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Lukashenko urges talks between Russia, Ukraine

by Olena Goncharova October 29, 2023 7:28 AM 2 min read
Belarusian dictator Alexander Lukashenko enters a hall during the Commonwealth of Independent States summit on Oct.13, 2023, in Bishkek, Kyrgyzstan. (Contributor/Getty Images)
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Belarusian dictator Alexander Lukashenko said over the weekend that Russia and Ukraine need to engage in negotiations as both sides find themselves in a protracted frontline stalemate.

"There are enough problems on both sides and in general the situation is now seriously stalemated: no one can do anything and substantively strengthen or advance their position," Lukashenko said in a Q&A video posted on the website of the Belarusian state news agency BelTA.

Lukashenko, who allowed his country's territory to be used as a base for Russian President Vladimir Putin's full-scale invasion of Ukraine in 2022, emphasized the importance of addressing Ukraine's call for Russia to withdraw from its territory through diplomatic means so that "nobody dies."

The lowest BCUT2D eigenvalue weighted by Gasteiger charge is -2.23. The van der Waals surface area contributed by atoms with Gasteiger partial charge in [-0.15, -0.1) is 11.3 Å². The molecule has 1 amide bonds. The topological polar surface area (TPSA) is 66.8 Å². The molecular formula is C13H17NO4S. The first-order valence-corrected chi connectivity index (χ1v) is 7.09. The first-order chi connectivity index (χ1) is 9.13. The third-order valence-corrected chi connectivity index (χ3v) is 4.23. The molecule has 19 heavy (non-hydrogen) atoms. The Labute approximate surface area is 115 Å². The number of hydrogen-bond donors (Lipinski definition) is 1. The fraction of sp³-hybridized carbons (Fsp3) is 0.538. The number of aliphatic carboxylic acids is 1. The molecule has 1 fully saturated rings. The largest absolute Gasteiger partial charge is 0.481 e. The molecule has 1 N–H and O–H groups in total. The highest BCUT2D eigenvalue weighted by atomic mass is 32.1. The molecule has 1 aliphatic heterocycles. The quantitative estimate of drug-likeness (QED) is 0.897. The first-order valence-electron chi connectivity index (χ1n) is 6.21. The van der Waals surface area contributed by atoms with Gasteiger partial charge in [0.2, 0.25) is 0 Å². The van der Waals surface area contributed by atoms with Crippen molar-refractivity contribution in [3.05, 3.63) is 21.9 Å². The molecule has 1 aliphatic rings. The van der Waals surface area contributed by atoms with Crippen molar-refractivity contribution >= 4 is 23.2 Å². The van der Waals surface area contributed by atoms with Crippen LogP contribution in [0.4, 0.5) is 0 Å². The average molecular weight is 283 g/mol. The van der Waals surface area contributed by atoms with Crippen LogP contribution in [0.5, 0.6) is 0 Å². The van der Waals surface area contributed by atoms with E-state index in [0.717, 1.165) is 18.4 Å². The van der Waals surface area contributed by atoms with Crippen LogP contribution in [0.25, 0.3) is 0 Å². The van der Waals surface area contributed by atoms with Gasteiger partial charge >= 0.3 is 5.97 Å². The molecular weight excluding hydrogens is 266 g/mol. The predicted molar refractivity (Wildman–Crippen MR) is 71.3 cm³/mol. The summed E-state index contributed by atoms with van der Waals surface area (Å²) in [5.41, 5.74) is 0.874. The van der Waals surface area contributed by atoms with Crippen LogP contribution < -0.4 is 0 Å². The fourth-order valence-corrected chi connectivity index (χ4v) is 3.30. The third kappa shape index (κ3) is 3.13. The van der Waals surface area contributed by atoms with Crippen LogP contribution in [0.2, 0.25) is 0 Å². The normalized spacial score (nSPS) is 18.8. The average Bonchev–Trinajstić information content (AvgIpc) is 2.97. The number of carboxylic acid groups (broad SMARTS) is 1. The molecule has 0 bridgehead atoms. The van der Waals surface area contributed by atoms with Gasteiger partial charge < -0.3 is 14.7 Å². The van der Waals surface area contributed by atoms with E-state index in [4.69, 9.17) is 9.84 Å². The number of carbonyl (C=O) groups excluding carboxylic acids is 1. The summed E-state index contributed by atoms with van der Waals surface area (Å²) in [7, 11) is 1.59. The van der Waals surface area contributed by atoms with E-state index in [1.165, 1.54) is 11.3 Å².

Lukashenko's comments come amid Ukraine’s peace plan talks that kicked off in Malta on Oct. 28, with the participation of 66 countries. Russia and Belarus didn't participate in Malta talks.

In his evening address, President Volodymyr Zelensky said it is "very symbolic that such a strong display of international unity we have (...) on October 28, the day when in Ukraine we commemorate the Second World War and the anniversary of the expulsion of the Nazis from our territory."

"We can see now that the architecture created then did not work. But unity will certainly work effectively," Zelensky said. "The unity of all who help Ukraine defeat Ruscism. And we will defeat it. For sure. And the unity of everyone in the world who works together with us, together with all our partners, to restore the strength of international law and the real weight of the principles and norms of the UN Charter."

The two-day meeting of national security delegates is the third round of such talks in recent months. Ukraine sees them as an opportunity to win support for Zelensky’s 10-point peace plan from countries around the globe.

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